No state in America has been affected as much by the financial meltdown as Nevada, with incidents of personal bankruptcy and home foreclosure here amongst the highest in the nation. A short drive from the city limits of Las Vegas leads one to vast, newly-built housing estates which are either unfinished or scarcely occupied as a result of the wholesale collapse of the local property market. Given the economic turmoil the state has been through in recent years, it was no surprise to see the Republicans seize both the Governor's office and a suburban Las Vegas congressional district at the 2010 elections.
Politics in the state is sharply divided between liberal Las Vegas and the remainder of the state which is considerably more conservative in nature. In many respects, the two candidates Nevadans have to choose from in this year's Senate race are symptomatic of this divide. The Democratic candidate Shelley Berkley is the long-standing Congresswoman for an urban congressional district centred on Las Vegas while the incumbent Republican Senator Dean Heller hails from the more rural north of the state.
While Berkley's outspoken support for the gambling industry and LGBT rights is no doubt fully in tune with her current constituents in Las Vegas, her policy positions are problematic in more rural and suburban areas of the state.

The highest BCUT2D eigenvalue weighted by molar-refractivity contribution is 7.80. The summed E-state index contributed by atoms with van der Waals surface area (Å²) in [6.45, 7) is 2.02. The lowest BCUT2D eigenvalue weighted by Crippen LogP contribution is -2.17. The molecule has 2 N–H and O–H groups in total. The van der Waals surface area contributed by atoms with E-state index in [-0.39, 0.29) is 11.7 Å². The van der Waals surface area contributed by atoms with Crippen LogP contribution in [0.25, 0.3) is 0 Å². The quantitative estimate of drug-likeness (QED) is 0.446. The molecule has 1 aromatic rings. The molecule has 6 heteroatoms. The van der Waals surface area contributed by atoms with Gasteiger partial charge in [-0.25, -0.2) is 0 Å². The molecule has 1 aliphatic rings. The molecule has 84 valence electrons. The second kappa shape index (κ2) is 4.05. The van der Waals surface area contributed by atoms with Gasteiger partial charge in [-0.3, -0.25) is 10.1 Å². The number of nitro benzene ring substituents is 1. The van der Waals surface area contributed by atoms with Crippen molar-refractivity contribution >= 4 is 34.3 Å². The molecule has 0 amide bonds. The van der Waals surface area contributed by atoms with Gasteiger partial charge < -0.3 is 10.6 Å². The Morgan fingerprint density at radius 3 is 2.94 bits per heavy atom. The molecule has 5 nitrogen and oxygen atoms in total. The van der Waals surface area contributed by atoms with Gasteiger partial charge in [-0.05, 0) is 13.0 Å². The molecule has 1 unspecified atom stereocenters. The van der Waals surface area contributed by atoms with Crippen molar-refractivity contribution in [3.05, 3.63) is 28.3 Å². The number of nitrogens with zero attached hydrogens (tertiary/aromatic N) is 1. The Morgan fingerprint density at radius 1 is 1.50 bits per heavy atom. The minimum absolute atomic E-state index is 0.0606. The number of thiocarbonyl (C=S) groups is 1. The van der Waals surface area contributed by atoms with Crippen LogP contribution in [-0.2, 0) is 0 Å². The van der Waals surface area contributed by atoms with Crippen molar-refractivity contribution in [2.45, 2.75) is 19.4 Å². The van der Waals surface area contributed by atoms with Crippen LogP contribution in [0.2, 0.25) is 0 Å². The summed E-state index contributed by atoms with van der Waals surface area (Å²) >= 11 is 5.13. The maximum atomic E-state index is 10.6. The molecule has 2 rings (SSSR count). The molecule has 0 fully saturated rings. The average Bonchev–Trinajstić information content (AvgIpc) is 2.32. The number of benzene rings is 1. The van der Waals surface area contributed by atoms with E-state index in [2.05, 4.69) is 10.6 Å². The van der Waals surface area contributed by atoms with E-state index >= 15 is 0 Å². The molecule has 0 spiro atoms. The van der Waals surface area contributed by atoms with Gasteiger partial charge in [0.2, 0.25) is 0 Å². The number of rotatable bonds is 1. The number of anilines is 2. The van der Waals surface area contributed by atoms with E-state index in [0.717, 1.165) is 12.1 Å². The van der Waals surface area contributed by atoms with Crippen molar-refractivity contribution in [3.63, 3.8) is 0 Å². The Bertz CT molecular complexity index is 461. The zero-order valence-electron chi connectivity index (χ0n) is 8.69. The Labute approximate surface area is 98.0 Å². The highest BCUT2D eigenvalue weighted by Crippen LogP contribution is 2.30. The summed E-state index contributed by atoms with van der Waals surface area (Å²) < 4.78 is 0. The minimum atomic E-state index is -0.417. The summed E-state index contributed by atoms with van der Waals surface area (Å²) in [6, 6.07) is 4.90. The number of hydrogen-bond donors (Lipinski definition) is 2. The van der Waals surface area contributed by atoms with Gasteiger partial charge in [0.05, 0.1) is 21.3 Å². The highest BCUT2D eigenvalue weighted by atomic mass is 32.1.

Back in 2010, the state's other Senator Harry Reid - the Democratic Party's leader in the Senate - only narrowly survived a close re-election campaign as a result of his performance in Washoe County, home to the city of Reno and its surrounding suburbs. It is likely that the outcome of this year's race will come down to the very same county. During his term as a Congressman, Heller represented the entirety of the county, securing relatively comfortable victories in the Democratic landslide years of 2006 and 2008. Heller's roots and record of electoral success in Washoe County give him a clear advantage over Berkley.
Aside from geographical complications, Berkley has also faced a string of damaging ethics allegations relating to her behaviour as a Congresswoman. In July the bipartisan House of Representatives Ethics Committee issued a unanimous decision to open an investigation into whether she used her office by authoring legislation relating to kidney transplants that could have benefitted her husband's medical business. As we approach Election Day, the committee’s investigation remains unresolved – and is giving Heller plenty of ammunition for hard-hitting television ads.